“Letting men compete as women simply if they change their name and take hormones is unfair — no matter how those athletes may throw their weight around” - Martina Navratilova giving her view on transgender athletes competing in sports in an op-ed for Times of London.

“Smollett took advantage of the pain and anger of racism to promote his career. This publicity stunt was a scar that Chicago didn’t earn, and certainly didn’t deserve” - Chicago Police Supt. Eddie Johnson at a news conference on Feb. 21.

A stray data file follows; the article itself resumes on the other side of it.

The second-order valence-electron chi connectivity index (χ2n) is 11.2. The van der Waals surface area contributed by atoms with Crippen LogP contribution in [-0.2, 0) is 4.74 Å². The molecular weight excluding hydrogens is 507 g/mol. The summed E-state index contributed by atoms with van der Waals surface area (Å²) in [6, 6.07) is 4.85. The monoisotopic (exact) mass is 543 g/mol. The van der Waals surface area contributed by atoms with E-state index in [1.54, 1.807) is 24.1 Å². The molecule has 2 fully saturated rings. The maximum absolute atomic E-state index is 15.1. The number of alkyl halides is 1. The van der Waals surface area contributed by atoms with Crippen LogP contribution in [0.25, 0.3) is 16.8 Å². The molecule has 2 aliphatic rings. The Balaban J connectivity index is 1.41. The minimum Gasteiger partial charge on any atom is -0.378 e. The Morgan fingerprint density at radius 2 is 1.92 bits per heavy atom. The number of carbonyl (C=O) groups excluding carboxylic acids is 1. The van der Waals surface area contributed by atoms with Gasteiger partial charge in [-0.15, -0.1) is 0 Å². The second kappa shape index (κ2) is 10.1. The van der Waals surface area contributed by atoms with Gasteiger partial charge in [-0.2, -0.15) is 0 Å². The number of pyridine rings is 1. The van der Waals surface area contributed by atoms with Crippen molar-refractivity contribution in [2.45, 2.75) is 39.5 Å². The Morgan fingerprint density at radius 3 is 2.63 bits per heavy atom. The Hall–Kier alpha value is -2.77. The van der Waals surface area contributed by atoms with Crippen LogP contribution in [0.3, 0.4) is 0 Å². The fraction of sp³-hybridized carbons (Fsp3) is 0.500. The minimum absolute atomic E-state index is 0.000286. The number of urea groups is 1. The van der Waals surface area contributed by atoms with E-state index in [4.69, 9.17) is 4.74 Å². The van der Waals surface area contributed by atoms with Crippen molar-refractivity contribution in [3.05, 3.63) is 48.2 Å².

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LGBT Democrats play visible role at DNC winter meeting Party Chair Tom Perez speaks at caucus meeting By LOU CHIBBARO JR. The Democratic Party’s support for LGBT rights and the election of a record number of LGBT people — nearly all Democrats — to public office in the 2018 midterm elections were widely discussed at the Democratic National Committee’s 2019 Annual Winter Meeting held Feb. 14-16 in D.C. Among those hailing the election of LGBT Democrats to local, state and congressional offices in what is being called the 2018 “rainbow wave” was DNC Chair Tom Perez. Perez mentioned what he called the importance of LGBT Democratic candidates in a rousing keynote speech at the closing session of the annual DNC Winter Meeting on Feb. 16. The meeting was held at D.C.’s Marriott Marquis Hotel. Perez also elaborated on what he said was the importance of LGBT Democrats running for public office at a meeting of the DNC’s LGBT Caucus held on the opening day of the DNC winter gathering on Feb. 14. Among other things, Perez praised the LGBT community and LGBT Democrats for emerging as a strong force in opposition to the Trump administration’s rollback of LGBT rights policies as well as other issues. “Our democracy was on fire. You stepped up. You were the first responders,” he told about 85 people attending the LGBT Caucus meeting, including many of the 42 LGBT DNC members who make up the caucus. “One of the things we learned is candidate quality matters,” said Perez in referring to the Democratic candidates who won their races on the local, state and congressional level in the 2018 midterm election. “And when they had the likes of Danica Roem running for state legislative seats those things matter,” he said. “And that’s been a huge formula for our success over this cycle.” He was referring to Danica Roem, the transgender Virginia lawmaker who beat an entrenched anti-LGBT GOP incumbent for a seat in the Virginia House of Delegates, becoming the nation’s first openly trans